Police video addresses ‘use of force’ issues


The Ontario Association of Chiefs of Police (OACP) has produced a video addressing public concerns about “use of force” issues, an initiative that has the support of the Barrie Police Service.
The video features OACP president Paul Cook, who is also chief of the North Bay Police Service, relates a press release.
“Many chiefs of police and other senior police leaders have told me that they regularly receive questions about how their officers make choices about use of force while carrying out their duties,” said Chief Cook. “I am pleased to provide some basic information for our citizens, and encourage Ontarians to get the facts about how police officers make important decisions when protecting their fellow citizens.”
Cook noted that given high-profile media reports about some interactions between police and members of the public, it’s understandable that members of the public might have concerns about how officers use force in carrying out their duties. But, he emphasized that suggestions that current police use of force training is inadequate, or that officers do not try to deescalate interactions with members of the public, are wrong.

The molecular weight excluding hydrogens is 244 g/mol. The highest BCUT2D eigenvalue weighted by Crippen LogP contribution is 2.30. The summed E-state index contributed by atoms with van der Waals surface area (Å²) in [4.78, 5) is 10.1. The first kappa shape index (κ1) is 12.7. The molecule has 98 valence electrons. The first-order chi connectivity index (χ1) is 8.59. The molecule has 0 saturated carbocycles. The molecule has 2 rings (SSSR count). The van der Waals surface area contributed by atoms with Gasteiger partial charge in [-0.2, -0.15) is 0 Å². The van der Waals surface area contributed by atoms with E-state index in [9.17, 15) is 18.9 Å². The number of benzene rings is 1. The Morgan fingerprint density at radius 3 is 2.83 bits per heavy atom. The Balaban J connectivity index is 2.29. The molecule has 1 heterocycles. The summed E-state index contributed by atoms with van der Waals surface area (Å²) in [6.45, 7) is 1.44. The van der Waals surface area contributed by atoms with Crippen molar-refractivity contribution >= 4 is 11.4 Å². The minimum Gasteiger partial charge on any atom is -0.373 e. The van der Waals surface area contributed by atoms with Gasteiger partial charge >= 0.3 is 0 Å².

“Every police officer takes an oath to protect the public and use their policing powers for public safety. As police leaders, we strongly support having civilian oversight bodies hold us accountable. We have a duty to hold our officers accountable for their actions.”
Cook also noted that while the OACP and police services across the province continue to work with the Ministry of Community Safety and Correctional Services on use of force issues related to mental health interactions, the focus of current reviews should be on preventing situations in which police must become involved.
“Inquiries on police use of force involving mental health issues should focus on how the government of Ontario can put in place mechanisms to help achieve adequate funding and support for mental health programs and services which would identify and treat individuals suffering from mental health issues,” said Cook. “Our officers will always respond when public safety is at risk. But mental health is not a core police function. Citizens experiencing mental health challenges require a health and social services response, not a law enforcement response.”